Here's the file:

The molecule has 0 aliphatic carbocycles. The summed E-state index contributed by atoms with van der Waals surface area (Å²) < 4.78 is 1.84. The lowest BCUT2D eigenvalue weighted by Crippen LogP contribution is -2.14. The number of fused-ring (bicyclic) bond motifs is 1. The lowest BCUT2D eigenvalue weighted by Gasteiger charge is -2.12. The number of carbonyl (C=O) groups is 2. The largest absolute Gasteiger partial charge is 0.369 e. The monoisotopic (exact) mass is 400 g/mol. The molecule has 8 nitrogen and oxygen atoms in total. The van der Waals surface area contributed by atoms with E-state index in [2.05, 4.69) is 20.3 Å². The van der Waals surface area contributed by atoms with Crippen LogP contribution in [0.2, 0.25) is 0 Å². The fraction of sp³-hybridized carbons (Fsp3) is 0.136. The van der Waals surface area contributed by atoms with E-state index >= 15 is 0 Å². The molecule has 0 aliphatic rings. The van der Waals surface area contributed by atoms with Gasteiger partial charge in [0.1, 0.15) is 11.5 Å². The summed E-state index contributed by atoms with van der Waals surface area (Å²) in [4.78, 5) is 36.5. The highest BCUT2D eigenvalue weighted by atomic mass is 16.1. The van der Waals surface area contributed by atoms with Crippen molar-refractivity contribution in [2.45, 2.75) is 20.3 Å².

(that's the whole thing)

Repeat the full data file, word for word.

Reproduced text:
The molecule has 0 aliphatic carbocycles. The summed E-state index contributed by atoms with van der Waals surface area (Å²) < 4.78 is 1.84. The lowest BCUT2D eigenvalue weighted by Crippen LogP contribution is -2.14. The number of fused-ring (bicyclic) bond motifs is 1. The lowest BCUT2D eigenvalue weighted by Gasteiger charge is -2.12. The number of carbonyl (C=O) groups is 2. The largest absolute Gasteiger partial charge is 0.369 e. The monoisotopic (exact) mass is 400 g/mol. The molecule has 8 nitrogen and oxygen atoms in total. The van der Waals surface area contributed by atoms with E-state index in [2.05, 4.69) is 20.3 Å². The van der Waals surface area contributed by atoms with Crippen LogP contribution in [0.2, 0.25) is 0 Å². The fraction of sp³-hybridized carbons (Fsp3) is 0.136. The van der Waals surface area contributed by atoms with E-state index >= 15 is 0 Å². The molecule has 0 aliphatic rings. The van der Waals surface area contributed by atoms with Gasteiger partial charge in [0.1, 0.15) is 11.5 Å². The summed E-state index contributed by atoms with van der Waals surface area (Å²) in [4.78, 5) is 36.5. The highest BCUT2D eigenvalue weighted by atomic mass is 16.1. The van der Waals surface area contributed by atoms with Crippen molar-refractivity contribution in [2.45, 2.75) is 20.3 Å².